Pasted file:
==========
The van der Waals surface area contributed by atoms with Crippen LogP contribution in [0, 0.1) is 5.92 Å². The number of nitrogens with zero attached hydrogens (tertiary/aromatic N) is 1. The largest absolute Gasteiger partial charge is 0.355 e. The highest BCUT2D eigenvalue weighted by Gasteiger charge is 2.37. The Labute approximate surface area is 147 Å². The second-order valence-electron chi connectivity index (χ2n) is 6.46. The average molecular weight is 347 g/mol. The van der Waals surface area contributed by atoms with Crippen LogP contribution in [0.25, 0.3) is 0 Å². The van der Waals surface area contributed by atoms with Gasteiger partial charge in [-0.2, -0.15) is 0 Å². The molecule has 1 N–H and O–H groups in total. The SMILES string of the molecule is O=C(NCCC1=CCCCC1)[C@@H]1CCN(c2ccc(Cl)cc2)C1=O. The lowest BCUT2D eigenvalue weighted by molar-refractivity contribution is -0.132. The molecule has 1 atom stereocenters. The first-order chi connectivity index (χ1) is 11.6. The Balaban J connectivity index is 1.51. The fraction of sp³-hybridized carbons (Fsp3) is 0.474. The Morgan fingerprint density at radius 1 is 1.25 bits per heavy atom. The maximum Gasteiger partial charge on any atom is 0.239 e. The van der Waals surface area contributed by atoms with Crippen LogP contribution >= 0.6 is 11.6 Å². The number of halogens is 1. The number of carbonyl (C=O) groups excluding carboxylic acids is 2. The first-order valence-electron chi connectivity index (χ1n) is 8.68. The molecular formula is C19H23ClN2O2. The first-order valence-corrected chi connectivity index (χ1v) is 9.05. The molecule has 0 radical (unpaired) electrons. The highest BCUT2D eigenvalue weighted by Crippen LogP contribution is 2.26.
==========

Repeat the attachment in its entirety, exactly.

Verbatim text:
The van der Waals surface area contributed by atoms with Crippen LogP contribution in [0, 0.1) is 5.92 Å². The number of nitrogens with zero attached hydrogens (tertiary/aromatic N) is 1. The largest absolute Gasteiger partial charge is 0.355 e. The highest BCUT2D eigenvalue weighted by Gasteiger charge is 2.37. The Labute approximate surface area is 147 Å². The second-order valence-electron chi connectivity index (χ2n) is 6.46. The average molecular weight is 347 g/mol. The van der Waals surface area contributed by atoms with Crippen LogP contribution in [0.25, 0.3) is 0 Å². The van der Waals surface area contributed by atoms with Gasteiger partial charge in [-0.2, -0.15) is 0 Å². The molecule has 1 N–H and O–H groups in total. The SMILES string of the molecule is O=C(NCCC1=CCCCC1)[C@@H]1CCN(c2ccc(Cl)cc2)C1=O. The lowest BCUT2D eigenvalue weighted by molar-refractivity contribution is -0.132. The molecule has 1 atom stereocenters. The first-order chi connectivity index (χ1) is 11.6. The Balaban J connectivity index is 1.51. The fraction of sp³-hybridized carbons (Fsp3) is 0.474. The Morgan fingerprint density at radius 1 is 1.25 bits per heavy atom. The maximum Gasteiger partial charge on any atom is 0.239 e. The van der Waals surface area contributed by atoms with Crippen LogP contribution >= 0.6 is 11.6 Å². The number of halogens is 1. The number of carbonyl (C=O) groups excluding carboxylic acids is 2. The first-order valence-electron chi connectivity index (χ1n) is 8.68. The molecular formula is C19H23ClN2O2. The first-order valence-corrected chi connectivity index (χ1v) is 9.05. The molecule has 0 radical (unpaired) electrons. The highest BCUT2D eigenvalue weighted by Crippen LogP contribution is 2.26.